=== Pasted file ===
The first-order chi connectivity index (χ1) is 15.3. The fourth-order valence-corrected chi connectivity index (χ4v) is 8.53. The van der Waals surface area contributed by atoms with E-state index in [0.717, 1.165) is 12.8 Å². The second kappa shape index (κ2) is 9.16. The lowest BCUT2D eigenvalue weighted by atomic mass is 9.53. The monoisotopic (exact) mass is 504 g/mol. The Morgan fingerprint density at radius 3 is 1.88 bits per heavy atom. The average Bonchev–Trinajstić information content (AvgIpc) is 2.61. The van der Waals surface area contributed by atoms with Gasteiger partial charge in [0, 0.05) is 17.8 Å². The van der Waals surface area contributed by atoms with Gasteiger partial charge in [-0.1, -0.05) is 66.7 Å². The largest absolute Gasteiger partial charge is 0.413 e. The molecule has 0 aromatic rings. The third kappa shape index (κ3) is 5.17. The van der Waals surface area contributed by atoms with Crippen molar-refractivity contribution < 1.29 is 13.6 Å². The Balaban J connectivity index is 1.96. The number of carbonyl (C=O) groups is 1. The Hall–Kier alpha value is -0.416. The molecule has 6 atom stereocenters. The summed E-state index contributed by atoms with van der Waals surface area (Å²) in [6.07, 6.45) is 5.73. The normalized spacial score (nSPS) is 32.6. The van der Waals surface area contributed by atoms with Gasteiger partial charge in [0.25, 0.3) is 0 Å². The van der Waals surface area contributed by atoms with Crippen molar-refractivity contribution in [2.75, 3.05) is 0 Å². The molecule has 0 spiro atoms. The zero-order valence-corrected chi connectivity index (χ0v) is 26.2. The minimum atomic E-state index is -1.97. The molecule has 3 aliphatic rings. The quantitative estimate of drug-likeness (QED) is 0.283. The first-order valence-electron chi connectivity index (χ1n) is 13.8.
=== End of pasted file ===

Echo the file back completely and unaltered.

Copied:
The first-order chi connectivity index (χ1) is 15.3. The fourth-order valence-corrected chi connectivity index (χ4v) is 8.53. The van der Waals surface area contributed by atoms with E-state index in [0.717, 1.165) is 12.8 Å². The second kappa shape index (κ2) is 9.16. The lowest BCUT2D eigenvalue weighted by atomic mass is 9.53. The monoisotopic (exact) mass is 504 g/mol. The Morgan fingerprint density at radius 3 is 1.88 bits per heavy atom. The average Bonchev–Trinajstić information content (AvgIpc) is 2.61. The van der Waals surface area contributed by atoms with Gasteiger partial charge in [0, 0.05) is 17.8 Å². The van der Waals surface area contributed by atoms with Gasteiger partial charge in [-0.1, -0.05) is 66.7 Å². The largest absolute Gasteiger partial charge is 0.413 e. The molecule has 0 aromatic rings. The third kappa shape index (κ3) is 5.17. The van der Waals surface area contributed by atoms with Crippen molar-refractivity contribution < 1.29 is 13.6 Å². The Balaban J connectivity index is 1.96. The number of carbonyl (C=O) groups is 1. The Hall–Kier alpha value is -0.416. The molecule has 6 atom stereocenters. The summed E-state index contributed by atoms with van der Waals surface area (Å²) in [6.07, 6.45) is 5.73. The normalized spacial score (nSPS) is 32.6. The van der Waals surface area contributed by atoms with Gasteiger partial charge in [0.25, 0.3) is 0 Å². The van der Waals surface area contributed by atoms with Crippen molar-refractivity contribution in [2.75, 3.05) is 0 Å². The molecule has 0 spiro atoms. The zero-order valence-corrected chi connectivity index (χ0v) is 26.2. The minimum atomic E-state index is -1.97. The molecule has 3 aliphatic rings. The quantitative estimate of drug-likeness (QED) is 0.283. The first-order valence-electron chi connectivity index (χ1n) is 13.8.